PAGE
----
HMO REFORM: Senators Resurrect Bipartisan Reform Bill
Sens. John Chafee (R-RI) and Bob Graham (D-FL) yesterday re-introduced their largely unchanged bipartisan managed care reform legislation in an effort to stake out a middle ground in the divisive debate. Sens. Joseph Lieberman (D-CT), Arlen Specter (R-PA), Charles Robb (D-VA) and Max Baucus (D-MT) yesterday joined the two senators to introduce the resurrected "Promoting Responsible Managed Care Act." Noting that Democrats and Republicans alike are working to pass a patients' bill of rights, Chafee said that the time is right for a bipartisan bill. "As senators come to realize that we're going nowhere, I believe we'll attract more to our banner," he said. Aside from a broad array of patient protections similar to those offered in the Democrats' bill, the bipartisan proposal offers several enforcement mechanisms to ensure that HMOs are compliant. Key elements of the Promoting Managed Care Act:
- Requires managed care plans to submit report cards;
- Grants HHS the authority to levy $250,000 fines against health plans that fail to comply with the bill's provisions;
- Requires plans to establish both internal and external grievance procedures for patients seeking to appeal care denials;
- Allows patients to sue their health plans in federal court for economic losses, including lost wages and medical expenses stemming from denials of care.
In an effort to appease leaders on both sides of the aisle, the bill allows patients to sue their plans for injuries resulting from denial of coverage, but it restricts collections of economic damages. The move represents a bridge between the Democrats' bill, which would allow litigation in state courts, and the GOP bill that would permit self-insured patients to sue in federal court "for failure to abide by the decision of the external appeals body," but caps the compensation at $100 per day. In addition, Chafee explained that the bipartisan proposal steps up the Democrats' proposal for emergency room care by including reimbursement for "post-stabilization and maintenance care" (Allison Morgan, American Health Line). The Health Insurance Association of America immediately charged that the "compromise" measure "would compromise the right of consumers to obtain affordable coverage" (HIAA release, 2/4).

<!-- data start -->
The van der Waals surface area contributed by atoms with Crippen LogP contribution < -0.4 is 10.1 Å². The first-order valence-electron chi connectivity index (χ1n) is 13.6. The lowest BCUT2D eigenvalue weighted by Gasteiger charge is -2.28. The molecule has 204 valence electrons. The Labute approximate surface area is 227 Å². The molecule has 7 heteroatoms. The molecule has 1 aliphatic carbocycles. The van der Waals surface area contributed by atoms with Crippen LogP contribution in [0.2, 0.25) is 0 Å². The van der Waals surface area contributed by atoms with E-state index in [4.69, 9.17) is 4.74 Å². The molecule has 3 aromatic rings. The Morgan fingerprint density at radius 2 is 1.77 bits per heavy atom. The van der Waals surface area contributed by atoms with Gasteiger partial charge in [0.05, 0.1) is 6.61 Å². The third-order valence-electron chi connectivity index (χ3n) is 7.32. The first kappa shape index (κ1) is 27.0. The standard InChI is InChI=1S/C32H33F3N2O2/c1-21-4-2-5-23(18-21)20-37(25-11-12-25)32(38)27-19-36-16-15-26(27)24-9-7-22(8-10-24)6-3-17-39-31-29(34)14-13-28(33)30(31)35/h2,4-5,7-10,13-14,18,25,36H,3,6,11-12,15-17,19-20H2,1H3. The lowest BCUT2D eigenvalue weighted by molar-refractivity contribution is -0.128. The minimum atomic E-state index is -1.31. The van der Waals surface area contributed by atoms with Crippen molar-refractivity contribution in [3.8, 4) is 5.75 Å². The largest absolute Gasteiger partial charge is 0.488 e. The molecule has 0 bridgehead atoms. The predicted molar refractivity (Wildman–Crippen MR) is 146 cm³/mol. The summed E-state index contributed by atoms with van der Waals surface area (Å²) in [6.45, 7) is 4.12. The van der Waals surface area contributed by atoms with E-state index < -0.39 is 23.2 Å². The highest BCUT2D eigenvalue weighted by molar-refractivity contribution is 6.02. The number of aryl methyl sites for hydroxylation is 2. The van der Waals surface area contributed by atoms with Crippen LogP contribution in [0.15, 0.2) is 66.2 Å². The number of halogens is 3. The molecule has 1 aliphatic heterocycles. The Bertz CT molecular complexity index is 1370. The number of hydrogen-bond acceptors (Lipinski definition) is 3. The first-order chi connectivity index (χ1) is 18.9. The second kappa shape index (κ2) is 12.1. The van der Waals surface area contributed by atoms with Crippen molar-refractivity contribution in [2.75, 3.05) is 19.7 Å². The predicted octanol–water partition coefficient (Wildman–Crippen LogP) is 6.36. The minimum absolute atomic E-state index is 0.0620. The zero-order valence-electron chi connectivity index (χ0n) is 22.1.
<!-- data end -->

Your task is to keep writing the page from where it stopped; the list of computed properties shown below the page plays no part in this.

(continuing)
Measure for Measure
CongressDaily/A.M. reports that Senate Finance Committee Chair Bill Roth (R-DE) and ranking member Daniel Patrick Moynihan (D-NY) said last evening that they will hold a series of meetings to develop their own "consensus managed care bill." In a joint statement, the senators said they wanted to "take a fresh look at all of the issues." The first meeting, to be held today, will include the American Association of Health Plans and the American Medical Association (Rovner, 2/5). The AP/Richmond Times-Dispatch reports that an HMO reform measure is likely to pass Congress this year because of the support of new House Speaker Dennis Hastert (R-IL) and because Democrats picked up five seats -- the margin by which their measure failed last year -- in the mid-term elections. In addition, the fact that bills are being developed through the committee process, rather than "in secret" bodes well for the eventual success of a measure, AP/Richmond Times- Dispatch reports (2/5).